Mark Miller produced Kickass after producing "Wanted" but decided to take a more "hands on" approach this time as he was simply asked questions and answered them about how he wanted "wanted" to be made. He chose the cast, the script was then drafted, he also chose the costumes as well as the sets and where the film took place, for how long and how many hours a day. It took 14 weeks, doing 14 hour days to film.
Kick Ass is a superhero/action-comedy film based on the comics of Marvel Comic's chief writer Mark Millar.
The film had a few problems in the production of making the film. They found the script was a particular problem. Millar, used to autonomy, was shocked at the accommodations he had to make. He also faced with the problem of not being able to afford even a 'C grade' Marvel character. The film took the unusual step of writing the comic book at the same time the film was produced. They said this didn’t help when it came to financing the film.
They also had problems with controversy surrounding the film. One of the main problems in the film was swearing. Even after having the distributors’ (Sony) ask to attempt to "tone down" the language. they ignored them and carried on regardless. Another problem with the film was the difference of opinions on the ending of the movie, in the comic the "hero" never got the girl and was out rightly rejected, whereas the film has the happy ending of them getting it together.
In January 2010, an uncensored preview clip of the film was attacked by family advocacy groups for its display of violence and use of the line "Okay you cunts, let's see what you can do now," delivered by Chloë Moretz, who was only 11 at the time of filming. Australian Family Association spokesman John Morrissey claimed that "the language was offensive and the values were inappropriate – without the saving grace of the bloodless victory of traditional superheroes".
Several critics like Roger Ebert and the Daily Mail's Christopher Tookey accused the film of glorifying violence, particularly violence by young children, while Tookey also claimed Hit Girl was "made to look as seductive as possible".
The film received an R rating from the MPAA for strong brutal violence throughout, pervasive language, sexual content, nudity and some drug use. It received a 15 rating from the BBFC. This would have affected the performance by receiving a lower audience as it is not suitable for any children under the age of 15. However, this didn’t affect its performance in France as it received a PG rating in France, in which Director Matthew Vaughn was surprised as he felt the 15 certificate was about right.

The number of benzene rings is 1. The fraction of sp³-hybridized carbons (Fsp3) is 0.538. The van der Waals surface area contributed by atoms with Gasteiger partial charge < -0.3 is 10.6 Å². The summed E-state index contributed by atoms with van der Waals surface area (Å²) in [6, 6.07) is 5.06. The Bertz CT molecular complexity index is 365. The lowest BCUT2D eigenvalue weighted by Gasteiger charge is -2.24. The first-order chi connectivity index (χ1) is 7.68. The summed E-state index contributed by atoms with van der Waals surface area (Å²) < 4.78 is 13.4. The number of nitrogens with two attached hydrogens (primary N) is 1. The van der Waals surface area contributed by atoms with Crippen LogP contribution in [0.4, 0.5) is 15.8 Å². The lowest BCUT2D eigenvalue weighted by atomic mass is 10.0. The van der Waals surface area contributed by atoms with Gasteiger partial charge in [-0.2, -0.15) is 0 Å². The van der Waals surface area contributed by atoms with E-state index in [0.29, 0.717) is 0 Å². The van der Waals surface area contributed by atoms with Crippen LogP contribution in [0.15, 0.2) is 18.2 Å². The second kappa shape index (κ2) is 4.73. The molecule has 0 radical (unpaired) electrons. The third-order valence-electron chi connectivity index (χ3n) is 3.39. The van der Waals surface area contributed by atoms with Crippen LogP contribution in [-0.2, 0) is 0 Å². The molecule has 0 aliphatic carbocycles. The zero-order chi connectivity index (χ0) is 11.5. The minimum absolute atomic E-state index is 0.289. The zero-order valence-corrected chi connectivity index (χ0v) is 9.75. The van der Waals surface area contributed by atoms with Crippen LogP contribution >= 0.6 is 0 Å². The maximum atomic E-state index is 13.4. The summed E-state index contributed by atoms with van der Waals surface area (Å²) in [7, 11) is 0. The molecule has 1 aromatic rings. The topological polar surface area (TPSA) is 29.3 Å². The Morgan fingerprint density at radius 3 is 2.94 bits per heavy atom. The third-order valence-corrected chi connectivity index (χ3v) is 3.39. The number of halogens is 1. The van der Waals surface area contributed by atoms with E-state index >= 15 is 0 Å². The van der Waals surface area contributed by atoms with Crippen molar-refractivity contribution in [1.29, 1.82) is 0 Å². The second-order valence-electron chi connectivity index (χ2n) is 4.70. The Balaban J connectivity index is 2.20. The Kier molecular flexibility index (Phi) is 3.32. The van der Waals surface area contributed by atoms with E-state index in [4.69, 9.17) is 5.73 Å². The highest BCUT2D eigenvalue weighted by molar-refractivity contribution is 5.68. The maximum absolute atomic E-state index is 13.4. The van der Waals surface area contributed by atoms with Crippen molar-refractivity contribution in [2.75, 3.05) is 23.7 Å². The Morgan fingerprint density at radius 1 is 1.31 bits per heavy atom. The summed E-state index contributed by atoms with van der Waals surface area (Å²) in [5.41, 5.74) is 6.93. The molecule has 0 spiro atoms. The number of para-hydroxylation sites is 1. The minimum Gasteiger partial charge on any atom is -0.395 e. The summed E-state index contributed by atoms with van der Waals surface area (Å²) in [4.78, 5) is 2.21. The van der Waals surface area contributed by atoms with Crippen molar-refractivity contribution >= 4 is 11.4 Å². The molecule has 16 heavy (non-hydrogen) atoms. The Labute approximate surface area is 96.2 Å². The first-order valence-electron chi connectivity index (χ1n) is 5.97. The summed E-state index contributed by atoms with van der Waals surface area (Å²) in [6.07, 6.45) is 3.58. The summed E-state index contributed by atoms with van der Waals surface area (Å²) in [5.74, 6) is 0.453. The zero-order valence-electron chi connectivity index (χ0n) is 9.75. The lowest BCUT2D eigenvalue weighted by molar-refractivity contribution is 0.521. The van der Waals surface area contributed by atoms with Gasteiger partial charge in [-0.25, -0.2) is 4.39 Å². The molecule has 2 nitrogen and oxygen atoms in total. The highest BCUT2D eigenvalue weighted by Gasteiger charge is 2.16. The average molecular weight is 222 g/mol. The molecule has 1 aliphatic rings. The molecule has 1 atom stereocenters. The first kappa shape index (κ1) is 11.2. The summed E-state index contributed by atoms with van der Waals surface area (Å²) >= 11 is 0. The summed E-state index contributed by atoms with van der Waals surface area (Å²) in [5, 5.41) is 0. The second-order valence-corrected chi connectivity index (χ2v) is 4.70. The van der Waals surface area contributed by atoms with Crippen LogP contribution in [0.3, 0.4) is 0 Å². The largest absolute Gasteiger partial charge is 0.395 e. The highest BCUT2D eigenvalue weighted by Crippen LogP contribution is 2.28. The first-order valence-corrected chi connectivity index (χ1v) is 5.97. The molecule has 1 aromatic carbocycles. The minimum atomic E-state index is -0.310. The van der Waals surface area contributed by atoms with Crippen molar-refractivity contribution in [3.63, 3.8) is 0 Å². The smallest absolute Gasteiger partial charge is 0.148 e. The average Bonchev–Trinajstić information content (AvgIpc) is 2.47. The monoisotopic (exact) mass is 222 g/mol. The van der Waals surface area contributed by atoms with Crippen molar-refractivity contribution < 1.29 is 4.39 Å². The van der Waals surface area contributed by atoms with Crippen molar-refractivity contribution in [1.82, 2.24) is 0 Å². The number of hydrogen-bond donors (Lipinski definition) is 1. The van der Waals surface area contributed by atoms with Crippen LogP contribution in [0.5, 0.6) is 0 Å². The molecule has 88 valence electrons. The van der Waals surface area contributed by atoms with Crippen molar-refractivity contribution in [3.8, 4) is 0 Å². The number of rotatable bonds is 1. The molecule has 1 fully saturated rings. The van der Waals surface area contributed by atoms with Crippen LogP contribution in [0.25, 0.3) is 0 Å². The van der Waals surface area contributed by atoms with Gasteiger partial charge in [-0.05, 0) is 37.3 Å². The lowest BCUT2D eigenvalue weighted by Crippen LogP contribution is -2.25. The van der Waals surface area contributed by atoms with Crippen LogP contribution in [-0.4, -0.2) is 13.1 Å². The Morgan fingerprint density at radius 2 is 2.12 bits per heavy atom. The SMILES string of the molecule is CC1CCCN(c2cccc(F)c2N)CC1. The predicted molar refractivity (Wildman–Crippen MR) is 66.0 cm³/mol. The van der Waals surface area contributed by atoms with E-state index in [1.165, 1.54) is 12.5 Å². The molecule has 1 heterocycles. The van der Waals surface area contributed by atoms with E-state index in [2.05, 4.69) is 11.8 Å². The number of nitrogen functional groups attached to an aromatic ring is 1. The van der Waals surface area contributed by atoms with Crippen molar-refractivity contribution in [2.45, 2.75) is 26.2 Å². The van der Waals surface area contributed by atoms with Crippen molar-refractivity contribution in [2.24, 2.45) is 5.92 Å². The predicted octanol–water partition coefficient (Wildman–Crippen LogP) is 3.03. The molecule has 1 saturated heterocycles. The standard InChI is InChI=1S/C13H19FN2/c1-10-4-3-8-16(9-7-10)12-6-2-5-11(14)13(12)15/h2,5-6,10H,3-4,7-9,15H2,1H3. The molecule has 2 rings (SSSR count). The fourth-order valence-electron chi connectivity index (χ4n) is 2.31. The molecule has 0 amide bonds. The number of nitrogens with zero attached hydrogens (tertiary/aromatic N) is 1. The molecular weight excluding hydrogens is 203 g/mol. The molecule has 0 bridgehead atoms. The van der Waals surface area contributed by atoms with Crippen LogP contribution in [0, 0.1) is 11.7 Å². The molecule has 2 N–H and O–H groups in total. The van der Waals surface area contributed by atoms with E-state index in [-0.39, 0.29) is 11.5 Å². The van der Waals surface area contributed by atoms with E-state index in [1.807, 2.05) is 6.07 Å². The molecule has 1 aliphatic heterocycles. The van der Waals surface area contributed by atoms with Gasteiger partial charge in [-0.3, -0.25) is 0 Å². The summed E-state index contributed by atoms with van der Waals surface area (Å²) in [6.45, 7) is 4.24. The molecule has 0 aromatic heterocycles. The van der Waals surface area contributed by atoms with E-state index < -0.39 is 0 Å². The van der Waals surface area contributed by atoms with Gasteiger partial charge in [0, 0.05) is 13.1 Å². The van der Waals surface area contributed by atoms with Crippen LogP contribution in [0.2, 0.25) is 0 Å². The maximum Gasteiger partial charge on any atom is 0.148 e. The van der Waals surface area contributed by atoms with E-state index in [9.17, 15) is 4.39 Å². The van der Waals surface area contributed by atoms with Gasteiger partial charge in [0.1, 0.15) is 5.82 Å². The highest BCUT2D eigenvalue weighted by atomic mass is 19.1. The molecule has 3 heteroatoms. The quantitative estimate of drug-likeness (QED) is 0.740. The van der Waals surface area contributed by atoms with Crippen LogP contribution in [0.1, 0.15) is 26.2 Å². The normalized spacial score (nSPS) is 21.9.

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The film received an R rating from the MPAA for strong brutal violence throughout, pervasive language, sexual content, nudity and some drug use. It received a 15 rating from the BBFC. This would have affected the performance by receiving a lower audience as it is not suitable for any children under the age of 15. However, this didn’t affect its performance in France as it received a PG rating, in which Director Matthew Vaughn was surprised as he felt the 15 certificate was about right.
The film's soundtrack album was released in the United Kingdom on 29 March 2010, and in the United States on 30 March 2010. The title song is by pop singer-songwriter Mika, co-written by Jodi Marr and produced by RedOne.
1. “Stand up” – The prodigy
2. “Kick Ass (Radio Edit)” – Mika vs. RedOne
3. “Can’t Go Back” – Primal Scream
4. “There’s a Pot a Brewin” – The Little Ones
5. “Omen” – The Prodigy
6. “Make Me Wanna Die” – The Pretty Reckless
7. “Banana Splits (Kick-Ass Film Version)” – The Dickies
8. “Starry Eyed” – Ellie Goulding
9. “This Town Ain’t Big Enough For The Both Of Us” – Sparks
10. “We’re All In Love” – The New York Dolls
11. “Bongo Song” – Zongamin
12. “Per Qualche Dollaro in Piu (For a Few Dollars More)” – Ennion Morricone
13. “Bad Reputation” – The Hit Girls
14. “An American Trilogy” – Elvis Presley